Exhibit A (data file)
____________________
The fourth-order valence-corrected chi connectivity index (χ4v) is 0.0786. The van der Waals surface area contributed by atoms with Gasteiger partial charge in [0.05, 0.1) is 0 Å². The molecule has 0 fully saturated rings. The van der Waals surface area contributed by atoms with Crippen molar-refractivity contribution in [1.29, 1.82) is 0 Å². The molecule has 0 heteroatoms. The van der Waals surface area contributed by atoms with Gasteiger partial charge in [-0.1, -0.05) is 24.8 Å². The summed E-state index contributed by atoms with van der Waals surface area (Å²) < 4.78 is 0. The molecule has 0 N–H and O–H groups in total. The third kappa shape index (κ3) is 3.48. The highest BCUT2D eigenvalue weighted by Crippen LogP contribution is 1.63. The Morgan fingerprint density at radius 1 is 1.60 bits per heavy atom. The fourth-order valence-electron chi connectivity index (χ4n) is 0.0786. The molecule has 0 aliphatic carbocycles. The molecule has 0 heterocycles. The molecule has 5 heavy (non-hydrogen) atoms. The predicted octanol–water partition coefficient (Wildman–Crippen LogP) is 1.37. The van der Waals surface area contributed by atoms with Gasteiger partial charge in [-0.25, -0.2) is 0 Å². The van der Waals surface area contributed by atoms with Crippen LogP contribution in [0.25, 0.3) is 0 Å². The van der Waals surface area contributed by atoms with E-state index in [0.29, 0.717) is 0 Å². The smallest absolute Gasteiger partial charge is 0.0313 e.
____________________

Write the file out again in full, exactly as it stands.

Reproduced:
The fourth-order valence-corrected chi connectivity index (χ4v) is 0.0786. The van der Waals surface area contributed by atoms with Gasteiger partial charge in [0.05, 0.1) is 0 Å². The molecule has 0 fully saturated rings. The van der Waals surface area contributed by atoms with Crippen molar-refractivity contribution in [1.29, 1.82) is 0 Å². The molecule has 0 heteroatoms. The van der Waals surface area contributed by atoms with Gasteiger partial charge in [-0.1, -0.05) is 24.8 Å². The summed E-state index contributed by atoms with van der Waals surface area (Å²) < 4.78 is 0. The molecule has 0 N–H and O–H groups in total. The third kappa shape index (κ3) is 3.48. The highest BCUT2D eigenvalue weighted by Crippen LogP contribution is 1.63. The Morgan fingerprint density at radius 1 is 1.60 bits per heavy atom. The fourth-order valence-electron chi connectivity index (χ4n) is 0.0786. The molecule has 0 aliphatic carbocycles. The molecule has 0 heterocycles. The molecule has 5 heavy (non-hydrogen) atoms. The predicted octanol–water partition coefficient (Wildman–Crippen LogP) is 1.37. The van der Waals surface area contributed by atoms with Gasteiger partial charge in [-0.25, -0.2) is 0 Å². The van der Waals surface area contributed by atoms with Crippen LogP contribution in [0.25, 0.3) is 0 Å². The van der Waals surface area contributed by atoms with E-state index in [0.29, 0.717) is 0 Å². The smallest absolute Gasteiger partial charge is 0.0313 e.